Among these figures, 167 are children.
This tragedy is compounded by the fact that this displays a 57% increase in homelessness compared to October last year.
To add to this rents has risen 41% in Galway over the past 3 years.
The Galway Simon Community has declared this is utterly acceptable.
It is clear from these statistics that the severity of this current crisis is showing no signs of lessening whatsoever.
Several political representatives spoke to Galway Daily to give their thoughts on these grim statistics.
Niall Ó’Tuathail – Social Democrats General Election Candidate
Niall Ó’Tuathail expressed his disillusionment over the unprecedented levels of homelessness.
The Social Democrats representative was also quick to express his disappointment over the increasing amounts of family budgets which are being used to pay rent.
Ó’Tuathail advised Galway Daily that these problems are set to get much worse.
The activist criticized the lack of construction of new houses to keep up with the current demand.
“We are not even building enough to keep up with population growth, let alone making a dent in the massive shortage of homes in Galway,” he said.
Ó’Tuathail than outlined a possible solution to alleviate the scourge of homelessness from our community.
This comprised of a multi-billion Euro state fund being raised to either finance or directly build housing in Galway.
In explaining this idea Ó’Tuathail stated how this multi billion Euro fund could sell 70% of affordable homes to families and keep 30% as social housing.
The activist rounded off by declaring that this was the sort of ambition which was required to solve this crisis.
Joe Loughnane – People Before Profit Local Election Candidate
Joe Loughnane lambasted the fact that there are 27 empty properties for every person in emergency accommodation in the country.
Loughnane emphasized his belief that the right to housing should be enshrined expressly in the constitution.
In addition he exclaimed how the vast majority of the Irish population believe housing should be guaranteed in the fundamental law of this country.
The People Before Profit activist castigated politicians as being totally out of touch with communities on the ground regarding this serious crisis.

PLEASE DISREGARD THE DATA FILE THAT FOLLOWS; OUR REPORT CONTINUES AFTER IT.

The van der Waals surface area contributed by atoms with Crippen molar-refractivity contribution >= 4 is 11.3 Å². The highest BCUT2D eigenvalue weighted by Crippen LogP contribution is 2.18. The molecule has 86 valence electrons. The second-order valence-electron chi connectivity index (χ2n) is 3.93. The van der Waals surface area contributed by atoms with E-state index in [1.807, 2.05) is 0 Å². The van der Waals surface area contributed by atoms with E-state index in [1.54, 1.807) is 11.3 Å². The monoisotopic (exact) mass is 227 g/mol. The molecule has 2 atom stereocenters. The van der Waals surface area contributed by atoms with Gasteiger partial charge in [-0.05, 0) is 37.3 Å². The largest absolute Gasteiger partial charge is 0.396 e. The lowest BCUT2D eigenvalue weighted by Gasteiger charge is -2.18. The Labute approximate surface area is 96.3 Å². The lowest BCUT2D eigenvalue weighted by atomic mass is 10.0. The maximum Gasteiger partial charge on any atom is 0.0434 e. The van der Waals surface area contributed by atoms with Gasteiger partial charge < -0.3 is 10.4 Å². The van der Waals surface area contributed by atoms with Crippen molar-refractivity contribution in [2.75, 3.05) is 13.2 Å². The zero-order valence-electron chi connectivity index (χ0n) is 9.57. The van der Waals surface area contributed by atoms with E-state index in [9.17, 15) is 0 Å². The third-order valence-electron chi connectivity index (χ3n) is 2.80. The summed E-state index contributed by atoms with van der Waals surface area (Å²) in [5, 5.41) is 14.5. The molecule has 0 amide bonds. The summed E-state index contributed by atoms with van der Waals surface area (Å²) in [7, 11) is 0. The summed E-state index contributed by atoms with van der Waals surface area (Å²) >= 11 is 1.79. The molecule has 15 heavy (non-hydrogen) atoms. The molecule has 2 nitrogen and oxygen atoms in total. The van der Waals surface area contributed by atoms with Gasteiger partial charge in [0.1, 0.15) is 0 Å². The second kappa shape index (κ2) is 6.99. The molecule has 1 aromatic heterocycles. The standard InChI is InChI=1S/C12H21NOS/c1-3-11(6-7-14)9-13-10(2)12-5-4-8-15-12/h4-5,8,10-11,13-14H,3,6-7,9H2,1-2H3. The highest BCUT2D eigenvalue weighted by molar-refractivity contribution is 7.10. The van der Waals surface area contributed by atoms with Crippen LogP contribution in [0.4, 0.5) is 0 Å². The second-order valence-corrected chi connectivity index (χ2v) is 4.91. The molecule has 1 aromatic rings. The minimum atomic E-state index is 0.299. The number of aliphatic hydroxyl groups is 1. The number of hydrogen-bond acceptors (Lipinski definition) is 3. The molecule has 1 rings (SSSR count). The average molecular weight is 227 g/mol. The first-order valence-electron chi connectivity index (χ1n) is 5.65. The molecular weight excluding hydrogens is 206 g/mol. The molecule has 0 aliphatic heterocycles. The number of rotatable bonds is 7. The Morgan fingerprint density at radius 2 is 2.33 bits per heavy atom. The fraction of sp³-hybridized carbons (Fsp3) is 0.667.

The activist pledged that the Galway branch of People Before Profit would be focusing on building a large housing movement in Galway City. The purpose of this is to put housing/homelessness at the forefront on the Council agenda
Eugene Murphy – Fianna Fáil TD
Eugene Murphy blasted the latest figures as shocking and disgraceful.
Speaking to Galway Daily, the TD condemned the fact that every initiative to control and reduce the severity of this mess has failed.
The Roscommon – Galway TD expressed his belief that every initiative would continue to fall short until more local authority housing is finally built.
Murphy chastised the slow process in which local authority housing is currently being built.
The TD described the current situation on the ground in his constituency. ‘In Roscommon – Galway we are getting people coming forward in very serious and difficult conditions’.
The TD described this as both alarming and concerning.
The Fianna Fáil TD stated how this current crisis is a result of a complete and utter failure of the system and is completely unacceptable.
Sean Canney – Independent & Minister of State at the Department of Rural and Community Development
Sean Canney illustrated his concern regarding the ongoing increase in homelessness over the last year in Galway.
The sheer ‘depth of the problem’ was an issue of specific concern for the Minister of State while also acknowledging that the Government is doing what it can to resolve the issue.
The Independent TD agreed that more needs to be done regarding the crisis while also declaring that a problem of this magnitude would naturally take time to fully resolve itself.
The TD, who has a background in construction, affirmed his view that having no social housing policy in the Country for the last 20 years was the primary cause of the current crisis.
Due to the length of time social housing was neglected, he warned it could take 4 to 5 years for supply to catch up to demand.
The former Quantity Surveyor, who also has worked to construct housing with the local authority in the past, described the delays which can be attached to building social housing. He attributed these delays to the issue of planning permission.
The Galway East TD however, spoke of the obvious importance of thorough planning procedures for the purpose of accountability.
He than finished off, emphasizing the inevitable trade off between accountability and the length of time it takes to implement those procedures necessary for robust accountability.